Sunday, 7 February 2016

A closer look

I snapped a photo of this mushroom in situ during a lunchtime stroll round Woods Mill on Monday. Tufts of it were growing on a decaying willow branch and from above it looked a striking orange-y colour. So, without much ado, I called it Sulphur Tuft Hypholoma fasciculare.


Luckily an eagle-eyed reader was on hand to alert me to my mistake. So I've been back for a closer look.

The first thing I'd have noticed, if I'd bothered to get down and have a proper look at it in the first place, is its brown velvety stem (or "stipe"), fading to a pale apricot colour at the top ("the apex"). The stipe seems pretty tough and fibrous.
Looking at it from below, you can see the gills are an attractive pale apricot colour.
...and from the guide below, I would say the form of the gills is "adnexed" (or possibly "adnate"?). They don't look as crowded as I've seen on Sulphur Tuft.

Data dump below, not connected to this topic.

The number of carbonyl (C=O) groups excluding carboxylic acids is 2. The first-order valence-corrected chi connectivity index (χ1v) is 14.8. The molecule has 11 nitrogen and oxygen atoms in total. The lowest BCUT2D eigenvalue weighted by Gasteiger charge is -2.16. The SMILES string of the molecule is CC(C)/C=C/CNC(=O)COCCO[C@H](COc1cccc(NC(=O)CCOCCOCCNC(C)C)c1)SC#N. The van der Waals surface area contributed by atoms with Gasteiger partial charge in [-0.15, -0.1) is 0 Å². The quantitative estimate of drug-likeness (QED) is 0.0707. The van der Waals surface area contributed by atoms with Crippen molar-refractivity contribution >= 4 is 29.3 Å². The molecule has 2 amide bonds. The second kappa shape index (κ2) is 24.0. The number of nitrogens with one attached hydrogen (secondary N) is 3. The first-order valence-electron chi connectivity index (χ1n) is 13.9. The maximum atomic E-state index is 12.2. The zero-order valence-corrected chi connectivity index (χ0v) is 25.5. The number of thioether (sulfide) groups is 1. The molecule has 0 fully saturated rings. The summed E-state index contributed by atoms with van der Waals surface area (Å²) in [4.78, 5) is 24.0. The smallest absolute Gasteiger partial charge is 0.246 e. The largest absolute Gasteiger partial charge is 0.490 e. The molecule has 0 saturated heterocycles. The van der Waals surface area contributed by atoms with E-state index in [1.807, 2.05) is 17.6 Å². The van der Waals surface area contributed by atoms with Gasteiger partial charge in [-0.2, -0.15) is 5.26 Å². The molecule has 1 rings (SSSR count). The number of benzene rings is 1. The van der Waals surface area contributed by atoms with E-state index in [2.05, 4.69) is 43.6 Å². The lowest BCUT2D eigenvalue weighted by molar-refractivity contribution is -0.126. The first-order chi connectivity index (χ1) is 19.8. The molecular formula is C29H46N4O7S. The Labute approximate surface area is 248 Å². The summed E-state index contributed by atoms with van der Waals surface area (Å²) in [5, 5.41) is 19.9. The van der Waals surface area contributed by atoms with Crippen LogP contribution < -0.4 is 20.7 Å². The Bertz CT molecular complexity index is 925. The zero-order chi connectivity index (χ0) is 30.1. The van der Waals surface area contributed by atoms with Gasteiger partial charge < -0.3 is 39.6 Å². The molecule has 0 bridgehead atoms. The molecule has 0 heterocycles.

From the Collins Complete Guide to British Mushrooms and Toadstools (a photographic guide)
I had a tip-off that this might be Velvet Shank Flammulina velutipes which the Collins Complete Guide describes as a "Winter-fruiting shank [check!] distinguished from similar-looking species by its dark velvety stipe [check!] and white spore print.

So, time will tell whether this guy passes the final test...
Come back later to find out if this mushroom's dropped a white spore print and been officially determined as Velvet Shank Flammulina velutipes.



I couldn't find any spores.


UPDATE 16/02/16 - happened to be passing these mushrooms again yesterday and they were looking pretty fresh, so thought I'd take another sample and try and settle this once and for all.


So we'll call this one Flammulina velutipes and be done with it.

For the record
Date: 07/02/16
Location: Woods Mill nature reserve
Grid reference: TQ217136 
Entered into FRDBI: 13/02/2017

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